Customer Service is a Stranger on the Train


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Last week in Dallas a commuter train broke down in a small tunnel on a day when there were a lot of passengers traveling from the downtown area after a parade for the Maverick’s basketball team winning the championship. Many of those passengers were new to the system and unfamiliar with most of the processes such as purchasing tickets and learning their way around getting on and off the train.

After the breakdown, having waited for quite some time with no word from the driver about what had happened and what they needed to do, some of the people opened the doors, got off the train, walked up the tunnel and walked back to one of the stations. It is likely that some who would not have gotten off on their own followed others.

After several days some information came out:

  • The transit authority scolded the passengers for getting off the train, citing safety issues. No apology was released.
  • The train driver said he had made several announcements about the breakdown and instructions on what to do.
  • The passengers said they heard none of the announcements.
  • The head of the transit authority did not know how many people, if any, had gotten off the train to walk until he saw it on the television news.

This has become a public relations issue for the DART train organization at time when ridership is down. What could have been done differently?

I think the biggest issue throughout was a lack of communication in the customer service process. The driver did not go into the train cars to make certain that the announcements were heard. Considering the type of breakdown, he should have considered that the PA system was affected along with everything else. Neither the driver nor DART chose to pass the situation on to someone higher up; there is no indication what level of management was involved directly after the incident. Safety procedures were not adequately communicated to passengers; even regular riders were probably stymied about what to do.

And now the public has been issued a reprimand from a service provider that seems to firmly believes it is completely in the right and doesn’t owe an apology to anyone. This perpetuates the stereotype that city services don’t care about the people it serves.

Apologizing is not admitting wrong-doing, however. Nobody expected the head of DART rail to approve of passengers going against safety regulations. But that seems to be how he saw it.

The better option would have been to issue an apology for the breakdown and lack of communication from the driver. It could then have been stated that passengers getting off the train was a safety risk that is highly discouraged practice. Perhaps a review of the safety procedure communication path is in order. For example, if the train door merely said not to open it while the train was moving, it would make sense to most people that, since the train was not moving it was OK to open it.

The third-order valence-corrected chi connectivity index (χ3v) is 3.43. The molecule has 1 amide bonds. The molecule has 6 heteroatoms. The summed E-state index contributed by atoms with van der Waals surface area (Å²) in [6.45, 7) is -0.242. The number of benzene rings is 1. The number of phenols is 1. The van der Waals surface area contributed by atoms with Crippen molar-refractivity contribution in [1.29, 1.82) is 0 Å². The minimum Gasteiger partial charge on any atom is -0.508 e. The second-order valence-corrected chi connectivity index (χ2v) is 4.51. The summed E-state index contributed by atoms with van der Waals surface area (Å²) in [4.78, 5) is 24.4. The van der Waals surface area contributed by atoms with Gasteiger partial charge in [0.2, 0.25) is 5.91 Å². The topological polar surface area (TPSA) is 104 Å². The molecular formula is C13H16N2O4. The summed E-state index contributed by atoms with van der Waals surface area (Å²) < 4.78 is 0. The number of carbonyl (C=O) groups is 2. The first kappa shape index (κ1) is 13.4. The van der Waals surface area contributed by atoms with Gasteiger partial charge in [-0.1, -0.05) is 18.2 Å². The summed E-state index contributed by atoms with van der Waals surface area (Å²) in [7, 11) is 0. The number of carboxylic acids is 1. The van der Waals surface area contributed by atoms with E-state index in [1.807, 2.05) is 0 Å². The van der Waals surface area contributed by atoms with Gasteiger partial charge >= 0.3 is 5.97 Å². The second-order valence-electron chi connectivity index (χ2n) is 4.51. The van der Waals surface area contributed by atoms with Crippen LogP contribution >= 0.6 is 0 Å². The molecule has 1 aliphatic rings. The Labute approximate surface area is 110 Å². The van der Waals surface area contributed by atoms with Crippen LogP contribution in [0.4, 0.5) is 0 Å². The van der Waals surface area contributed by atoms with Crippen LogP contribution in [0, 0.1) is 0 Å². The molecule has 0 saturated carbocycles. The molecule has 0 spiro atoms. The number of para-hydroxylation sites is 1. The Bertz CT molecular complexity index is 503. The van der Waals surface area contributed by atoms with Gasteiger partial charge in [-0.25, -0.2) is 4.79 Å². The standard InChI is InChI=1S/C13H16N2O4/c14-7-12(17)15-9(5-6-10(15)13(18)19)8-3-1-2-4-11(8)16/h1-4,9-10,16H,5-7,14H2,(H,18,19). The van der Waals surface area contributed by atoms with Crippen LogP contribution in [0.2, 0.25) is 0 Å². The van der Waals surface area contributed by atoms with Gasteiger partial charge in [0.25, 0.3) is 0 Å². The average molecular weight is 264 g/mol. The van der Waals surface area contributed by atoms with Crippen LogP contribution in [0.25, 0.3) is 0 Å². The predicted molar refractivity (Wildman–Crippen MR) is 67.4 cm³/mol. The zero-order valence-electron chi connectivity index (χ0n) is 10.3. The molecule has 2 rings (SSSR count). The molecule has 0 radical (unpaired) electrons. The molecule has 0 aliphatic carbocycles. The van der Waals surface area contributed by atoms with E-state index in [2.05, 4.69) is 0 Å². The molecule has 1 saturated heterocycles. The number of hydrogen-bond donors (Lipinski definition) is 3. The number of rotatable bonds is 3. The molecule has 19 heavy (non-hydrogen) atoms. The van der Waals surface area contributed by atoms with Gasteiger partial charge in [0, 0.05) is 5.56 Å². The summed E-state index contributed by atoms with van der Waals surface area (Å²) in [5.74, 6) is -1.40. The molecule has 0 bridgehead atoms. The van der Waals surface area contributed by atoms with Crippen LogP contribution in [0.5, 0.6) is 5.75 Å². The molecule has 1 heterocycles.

As far as intratrain communication, some training in critical thinking may be in order for the driver.”If the train has stalled, realize the PA system may also be out. Walk through the train and make sure the announcement was heard.” Seeing the driver in person would have reassured people that the problem was being addressed.

From the top down this is an organization that needs to redesign their communications process, make certain everyone is trained on it, that the process itself is easy to access especially for cases that don’t occur very often (such as a train stall). And while they are doing that, they need to shift their culture to one of helping their customers get where they are going safely while treating them as people.

Do you have processes in place to keep communications flowing? Especially in emergency situations? Have you trained everyone on what to do? Is it clear to those who are not part of the organization how to proceed in this type of case?

These are things we need to think about and have in place before the train stalls. And if we don’t, we need to make certain our customers are treated with respect, even if their actions were in the wrong. Too much of the wrong communication may stall the business for good.

Republished with author's permission from original post.

Hoyt Mann
As co-founder and president, Hoyt oversees all operational aspects of the business, including sales, marketing, service delivery, and customer support. His extensive resume encompasses over 15 years as an innovator, entrepreneur, and overall technical evangelist with leading Dallas-based companies, including EDS, EpicRealm, MCI and OpenConnect Systems. Before forming PhaseWare Inc., Hoyt served as director of engineering for RamQuest Software, providing executive support to Founder and CEO Randall Nelson.


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